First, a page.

• Assess physical security systems – HIPAA data stored in physical locations must be secured behind managed access control systems, with access points monitored by active video security cameras. Businesses are expected to maintain appropriate technical and physical safeguards to prevent the disclosure of PHI, meaning physical security devices must be frequently reviewed, updated and assessed to ensure systems remain free from exploitable vulnerabilities.


  • Provide employee training – Employee training is an essential HIPAA requirement. Organizations must be able to present documentation that they are performing the necessary training to provide employees with an understanding of what constitutes HIPAA compliance. The OCR will require proof of employee training during an audit.


  • Review policy implementation – Companies need to ensure that the policies defined in the risk management plan are effectively implemented. During an audit, OCR will want evidence that all policies and procedures are reflected consistently in standard business operations.


  • Conduct an internal audit – The most effective way to ensure HIPAA compliance is by conducting an internal audit. In large companies, a dedicated audit team often performs the audit. Smaller companies can engage a third party to perform the audit. The point is to replicate an OCR audit as closely as possible so that all data security and privacy gaps affecting ePHI can be addressed.


  • Develop a remediation plan – After internal audits are performed, any risks and findings need to be remediated. HIPAA requires annual self-assessments to ensure that compliance is maintained despite changes to the IT environment or business operations. 


HIPAA Audit Logs

HIPAA audit logs are one of the primary artifacts used to demonstrate regulatory compliance. Audit logs must be maintained for all systems that store or process ePHI. The logs must be made available to OCR and internal auditors to verify the required security and privacy measures are being implemented. HIPAA compliance is critical, and understanding what is log monitoring can offer deeper insights into safeguarding patient data effectively.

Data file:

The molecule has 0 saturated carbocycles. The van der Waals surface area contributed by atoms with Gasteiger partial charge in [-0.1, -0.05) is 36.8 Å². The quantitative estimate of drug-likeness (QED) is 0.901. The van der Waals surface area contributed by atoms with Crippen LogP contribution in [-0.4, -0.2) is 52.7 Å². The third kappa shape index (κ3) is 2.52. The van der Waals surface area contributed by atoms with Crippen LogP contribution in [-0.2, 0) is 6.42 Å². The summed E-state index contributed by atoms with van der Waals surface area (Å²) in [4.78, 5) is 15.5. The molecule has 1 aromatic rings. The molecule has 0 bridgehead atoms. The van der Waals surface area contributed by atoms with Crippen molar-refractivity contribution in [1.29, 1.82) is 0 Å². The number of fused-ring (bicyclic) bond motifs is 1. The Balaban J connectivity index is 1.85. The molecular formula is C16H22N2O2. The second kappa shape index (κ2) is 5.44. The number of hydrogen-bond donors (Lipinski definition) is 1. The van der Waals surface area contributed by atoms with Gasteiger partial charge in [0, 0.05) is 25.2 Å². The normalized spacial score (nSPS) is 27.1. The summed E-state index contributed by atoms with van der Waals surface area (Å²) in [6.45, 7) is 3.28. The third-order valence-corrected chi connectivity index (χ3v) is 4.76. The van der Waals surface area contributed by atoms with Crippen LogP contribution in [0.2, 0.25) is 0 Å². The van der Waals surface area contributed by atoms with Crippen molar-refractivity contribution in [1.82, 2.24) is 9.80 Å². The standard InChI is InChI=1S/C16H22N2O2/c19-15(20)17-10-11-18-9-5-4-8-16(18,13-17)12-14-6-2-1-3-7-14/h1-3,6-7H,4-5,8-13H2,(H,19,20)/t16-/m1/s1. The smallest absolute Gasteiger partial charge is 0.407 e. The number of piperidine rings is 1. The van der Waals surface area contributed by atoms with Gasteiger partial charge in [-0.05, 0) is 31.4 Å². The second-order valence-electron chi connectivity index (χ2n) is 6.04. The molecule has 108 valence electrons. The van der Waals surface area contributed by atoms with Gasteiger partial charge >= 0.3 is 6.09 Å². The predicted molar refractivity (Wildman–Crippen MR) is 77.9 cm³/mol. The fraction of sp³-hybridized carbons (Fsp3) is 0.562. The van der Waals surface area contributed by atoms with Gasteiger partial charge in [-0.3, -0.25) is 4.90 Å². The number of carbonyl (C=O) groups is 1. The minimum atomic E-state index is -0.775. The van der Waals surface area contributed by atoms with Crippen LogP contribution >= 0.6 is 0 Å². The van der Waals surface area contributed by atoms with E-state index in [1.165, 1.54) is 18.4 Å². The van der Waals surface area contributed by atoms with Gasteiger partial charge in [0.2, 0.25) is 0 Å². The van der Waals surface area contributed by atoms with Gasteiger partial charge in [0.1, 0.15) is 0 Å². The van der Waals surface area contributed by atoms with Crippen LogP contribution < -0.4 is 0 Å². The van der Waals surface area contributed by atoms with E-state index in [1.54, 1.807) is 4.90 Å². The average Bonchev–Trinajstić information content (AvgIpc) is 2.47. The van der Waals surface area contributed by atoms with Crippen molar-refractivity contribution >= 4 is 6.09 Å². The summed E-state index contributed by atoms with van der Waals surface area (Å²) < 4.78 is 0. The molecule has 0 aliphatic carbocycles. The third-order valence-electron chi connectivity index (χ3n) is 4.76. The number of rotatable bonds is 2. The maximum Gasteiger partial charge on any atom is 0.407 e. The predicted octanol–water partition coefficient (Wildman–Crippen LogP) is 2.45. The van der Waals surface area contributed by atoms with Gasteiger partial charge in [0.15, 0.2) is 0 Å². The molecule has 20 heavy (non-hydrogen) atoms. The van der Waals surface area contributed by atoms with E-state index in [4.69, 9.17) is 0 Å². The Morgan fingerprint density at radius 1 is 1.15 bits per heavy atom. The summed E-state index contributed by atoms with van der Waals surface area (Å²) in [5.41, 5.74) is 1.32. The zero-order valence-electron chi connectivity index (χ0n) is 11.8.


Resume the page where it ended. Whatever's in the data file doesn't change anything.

Multiple types of audit logs are required to provide audit trails for various kinds of activity on each covered system.

  • System audit logs track events such as reboots, crashes, resource access requests, authorization, and authentication. 


  • Application audit logs monitor user activity when using applications involving ePHI. They track items such as file creation, access attempts, and deletion.


  • User audit logs concentrate on user activity related to ePHI as well as system commands executed by a specific user.

HIPAA audit logs are important for other reasons in addition to demonstrating compliance. Audit logs can be invaluable in the wake of a data breach to help organizations understand what happened. The logs can also be instrumental in providing information essential for efficient disaster recovery.


Additional Documentation 

Additional documentation may be necessary to demonstrate compliance. The specific information requested by auditors will vary depending on the type of system or business process under review. As an example, the evidence required to be provided regarding a company’s backup and recovery procedures includes:

  • Proof that disaster recovery procedures are in place for all systems related to ePHI;
  • Documentation of backup schedules and logs of completed backups;
  • Documentation of retention policies that demonstrate compliance with HIPAA standards for ePHI;
  • Verification that only authorized individuals can make changes to policies and schedules;
  • Proof that default passwords have been changed and that there are no non-expiring passwords on accounts with elevated privileges.

Similar documentation will need to be provided by all departments that are involved in processing ePHI.


What Happens if You Cannot Demonstrate Compliance?

Failing an internal risk assessment provides organizations with the opportunity to update the policies, processes, and procedures designed to achieve HIPAA compliance. Failure in an OCR audit can result in substantial fines based on the severity of the violation. Companies that need to comply with HIPAA should take the proactive steps necessary to ensure they can pass an OCR audit.